Downton Abbey Connection: The Church of Saint Mary the Virgin , Bampton
This evening, I am posting information on an Anglican church in Oxfordshire, England which in recent times has experienced a big uplift in visitors due to the church featuring in scenes, including weddings, of the T.V. series Downton Abbey.
Bampton is located about forty miles north of Highclere Castle, aka Downton Abbey. Bampton is an Old English name which translates as 'farmstead made of beams or by a tree'.
This church welcomes visitors and is normally open during daylight hours throughout the year.
Norman-era chevron carvings around arch.
A brief history of the Church (as sourced from the Church's website).
- Lies at the centre of an ancient parish within an Anglo-Saxon royal estate and on the site of a late Anglo-Saxon Minster from 950 or earlier.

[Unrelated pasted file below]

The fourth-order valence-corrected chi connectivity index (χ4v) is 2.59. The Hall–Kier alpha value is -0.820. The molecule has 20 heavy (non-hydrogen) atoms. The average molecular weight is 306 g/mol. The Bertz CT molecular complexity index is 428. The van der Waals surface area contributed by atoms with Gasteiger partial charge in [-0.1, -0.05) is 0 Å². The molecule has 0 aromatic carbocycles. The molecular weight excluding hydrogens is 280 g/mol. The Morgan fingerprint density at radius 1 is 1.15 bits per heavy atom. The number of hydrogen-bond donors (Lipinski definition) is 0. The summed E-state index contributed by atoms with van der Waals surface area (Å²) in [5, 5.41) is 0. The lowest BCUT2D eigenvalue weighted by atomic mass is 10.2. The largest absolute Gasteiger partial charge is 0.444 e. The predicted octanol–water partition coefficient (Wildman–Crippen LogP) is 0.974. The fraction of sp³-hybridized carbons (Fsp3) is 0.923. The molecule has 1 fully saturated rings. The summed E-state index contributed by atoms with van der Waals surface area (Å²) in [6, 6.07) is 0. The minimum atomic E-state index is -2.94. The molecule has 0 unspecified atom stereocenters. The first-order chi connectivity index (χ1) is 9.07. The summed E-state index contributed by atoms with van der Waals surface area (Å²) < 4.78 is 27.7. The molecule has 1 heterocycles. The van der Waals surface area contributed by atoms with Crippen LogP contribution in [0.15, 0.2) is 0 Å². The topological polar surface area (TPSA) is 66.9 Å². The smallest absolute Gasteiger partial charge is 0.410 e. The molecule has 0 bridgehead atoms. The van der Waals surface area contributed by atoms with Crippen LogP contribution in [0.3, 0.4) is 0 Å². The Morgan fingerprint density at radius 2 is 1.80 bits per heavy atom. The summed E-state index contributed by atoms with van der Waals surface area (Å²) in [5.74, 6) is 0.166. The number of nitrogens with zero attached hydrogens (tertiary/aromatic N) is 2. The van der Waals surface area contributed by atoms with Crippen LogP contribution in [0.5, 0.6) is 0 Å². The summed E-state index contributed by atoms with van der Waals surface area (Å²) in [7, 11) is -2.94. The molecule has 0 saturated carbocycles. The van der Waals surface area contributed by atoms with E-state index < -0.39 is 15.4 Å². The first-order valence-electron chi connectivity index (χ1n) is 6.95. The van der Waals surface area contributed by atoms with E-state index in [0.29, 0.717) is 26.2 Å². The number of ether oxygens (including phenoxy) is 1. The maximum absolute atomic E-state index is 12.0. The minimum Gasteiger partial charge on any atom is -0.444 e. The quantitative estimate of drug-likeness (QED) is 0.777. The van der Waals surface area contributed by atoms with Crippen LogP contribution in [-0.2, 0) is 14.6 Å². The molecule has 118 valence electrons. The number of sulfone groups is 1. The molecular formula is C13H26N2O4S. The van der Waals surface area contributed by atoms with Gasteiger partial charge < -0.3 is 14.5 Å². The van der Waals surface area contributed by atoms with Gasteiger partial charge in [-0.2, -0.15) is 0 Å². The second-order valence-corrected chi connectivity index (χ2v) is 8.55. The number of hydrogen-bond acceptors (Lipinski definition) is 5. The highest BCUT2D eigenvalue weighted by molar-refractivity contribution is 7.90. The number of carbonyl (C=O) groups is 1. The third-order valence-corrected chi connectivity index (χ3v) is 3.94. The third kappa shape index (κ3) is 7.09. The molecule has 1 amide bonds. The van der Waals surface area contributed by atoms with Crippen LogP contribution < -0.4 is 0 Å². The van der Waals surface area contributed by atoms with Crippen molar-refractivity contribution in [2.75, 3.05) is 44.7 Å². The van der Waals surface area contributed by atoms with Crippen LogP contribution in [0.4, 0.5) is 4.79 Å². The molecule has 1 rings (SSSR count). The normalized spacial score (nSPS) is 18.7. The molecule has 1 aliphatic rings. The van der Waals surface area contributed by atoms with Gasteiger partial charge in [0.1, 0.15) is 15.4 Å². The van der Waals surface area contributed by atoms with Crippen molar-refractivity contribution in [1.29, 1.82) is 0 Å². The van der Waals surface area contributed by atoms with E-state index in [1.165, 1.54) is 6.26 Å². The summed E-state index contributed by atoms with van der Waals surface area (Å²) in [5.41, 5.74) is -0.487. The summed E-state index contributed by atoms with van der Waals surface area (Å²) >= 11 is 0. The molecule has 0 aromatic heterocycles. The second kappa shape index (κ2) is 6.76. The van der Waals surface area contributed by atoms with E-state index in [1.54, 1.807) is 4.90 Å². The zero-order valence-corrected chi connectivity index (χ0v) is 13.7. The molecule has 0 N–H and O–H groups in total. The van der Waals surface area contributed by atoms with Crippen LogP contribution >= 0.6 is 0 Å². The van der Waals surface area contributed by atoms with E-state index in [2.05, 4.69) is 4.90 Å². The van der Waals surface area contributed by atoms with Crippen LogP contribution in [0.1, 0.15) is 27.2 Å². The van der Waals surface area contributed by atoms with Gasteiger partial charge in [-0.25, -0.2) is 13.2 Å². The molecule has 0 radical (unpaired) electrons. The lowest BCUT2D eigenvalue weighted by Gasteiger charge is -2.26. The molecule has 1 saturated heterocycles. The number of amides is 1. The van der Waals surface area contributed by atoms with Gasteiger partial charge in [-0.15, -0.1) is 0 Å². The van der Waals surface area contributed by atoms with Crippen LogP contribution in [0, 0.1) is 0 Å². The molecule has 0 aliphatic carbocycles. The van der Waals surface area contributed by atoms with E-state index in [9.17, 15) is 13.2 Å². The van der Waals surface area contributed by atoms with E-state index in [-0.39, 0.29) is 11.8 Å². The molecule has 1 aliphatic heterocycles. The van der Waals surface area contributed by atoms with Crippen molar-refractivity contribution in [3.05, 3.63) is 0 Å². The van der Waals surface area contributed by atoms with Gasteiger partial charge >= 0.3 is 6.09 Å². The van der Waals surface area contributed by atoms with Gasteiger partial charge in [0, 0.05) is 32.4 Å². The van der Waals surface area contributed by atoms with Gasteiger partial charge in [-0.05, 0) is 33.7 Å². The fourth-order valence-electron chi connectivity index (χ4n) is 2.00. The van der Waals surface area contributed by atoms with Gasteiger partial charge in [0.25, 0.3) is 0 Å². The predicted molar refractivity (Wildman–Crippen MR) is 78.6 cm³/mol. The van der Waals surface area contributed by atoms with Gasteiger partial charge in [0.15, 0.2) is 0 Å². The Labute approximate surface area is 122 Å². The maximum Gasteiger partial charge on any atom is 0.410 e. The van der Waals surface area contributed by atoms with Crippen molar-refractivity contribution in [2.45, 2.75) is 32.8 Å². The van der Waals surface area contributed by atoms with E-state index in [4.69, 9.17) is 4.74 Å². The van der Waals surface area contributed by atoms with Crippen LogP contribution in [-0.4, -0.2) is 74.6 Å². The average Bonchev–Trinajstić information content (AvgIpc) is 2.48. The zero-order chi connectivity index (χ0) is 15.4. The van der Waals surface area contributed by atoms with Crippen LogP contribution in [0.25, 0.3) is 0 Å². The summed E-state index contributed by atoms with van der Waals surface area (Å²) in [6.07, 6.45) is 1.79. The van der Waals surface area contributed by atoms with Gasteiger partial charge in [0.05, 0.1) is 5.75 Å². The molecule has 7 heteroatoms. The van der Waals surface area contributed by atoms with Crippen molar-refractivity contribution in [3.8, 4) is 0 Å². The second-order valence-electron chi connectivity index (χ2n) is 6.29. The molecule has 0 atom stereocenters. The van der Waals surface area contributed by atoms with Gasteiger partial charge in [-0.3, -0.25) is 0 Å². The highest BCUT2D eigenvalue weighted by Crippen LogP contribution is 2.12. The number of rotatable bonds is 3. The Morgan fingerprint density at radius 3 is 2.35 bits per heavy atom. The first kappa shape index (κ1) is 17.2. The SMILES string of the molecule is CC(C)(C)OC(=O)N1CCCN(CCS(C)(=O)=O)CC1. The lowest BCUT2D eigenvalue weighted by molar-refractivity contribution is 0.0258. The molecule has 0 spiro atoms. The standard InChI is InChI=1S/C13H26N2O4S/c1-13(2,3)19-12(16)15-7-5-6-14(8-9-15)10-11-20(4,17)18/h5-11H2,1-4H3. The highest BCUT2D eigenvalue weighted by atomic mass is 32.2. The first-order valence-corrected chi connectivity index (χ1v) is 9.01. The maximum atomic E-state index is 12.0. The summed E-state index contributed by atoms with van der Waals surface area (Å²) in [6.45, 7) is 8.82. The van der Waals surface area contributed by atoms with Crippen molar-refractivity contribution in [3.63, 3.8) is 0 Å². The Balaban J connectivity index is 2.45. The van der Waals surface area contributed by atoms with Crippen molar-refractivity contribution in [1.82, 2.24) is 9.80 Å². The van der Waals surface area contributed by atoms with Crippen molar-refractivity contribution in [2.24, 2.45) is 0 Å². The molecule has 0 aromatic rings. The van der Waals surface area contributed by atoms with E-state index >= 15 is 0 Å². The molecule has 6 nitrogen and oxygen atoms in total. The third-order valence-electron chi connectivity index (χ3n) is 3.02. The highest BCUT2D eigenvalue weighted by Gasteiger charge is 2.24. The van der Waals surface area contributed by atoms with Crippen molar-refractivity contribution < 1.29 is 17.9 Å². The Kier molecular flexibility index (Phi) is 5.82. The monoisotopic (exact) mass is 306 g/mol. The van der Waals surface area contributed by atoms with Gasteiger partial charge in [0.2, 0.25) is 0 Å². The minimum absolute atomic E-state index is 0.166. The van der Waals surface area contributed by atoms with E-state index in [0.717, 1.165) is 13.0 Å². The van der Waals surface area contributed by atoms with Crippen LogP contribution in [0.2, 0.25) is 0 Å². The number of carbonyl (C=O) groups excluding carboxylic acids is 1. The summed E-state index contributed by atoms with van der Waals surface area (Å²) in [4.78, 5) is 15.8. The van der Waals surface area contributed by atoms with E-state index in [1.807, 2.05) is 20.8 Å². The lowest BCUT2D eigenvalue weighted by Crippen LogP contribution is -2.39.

- The parish was the largest in Oxfordshire and incorporated some 11,238 acres as late as 1877.
- Evidence suggests that there was a church on the site much before the Norman Conquest in 1066, although the earliest surviving document records the gift of the church (and Deanery Manor) by William the Conqueror to Leofric, Bishop of Exeter and the Church of Peter the Apostle and Martyr Exeter (Exeter Cathedral) in 1069.
- It is likely that any earlier building was severely damaged in the siege of Bampton that had taken place in 1142. The only surviving element of the church from before that time is the Anglo-Saxon tower (now housing the staircase to the bell ringing chamber) evidenced by the fine herringbone stonework. It seems likely that work on the present building began in 1153 when the parish was split in two by the see of Exeter.
- The present appearance of the church is largely a result of a remodelling of 1270, when the spire was built and the aisles were added.
Church interior looking west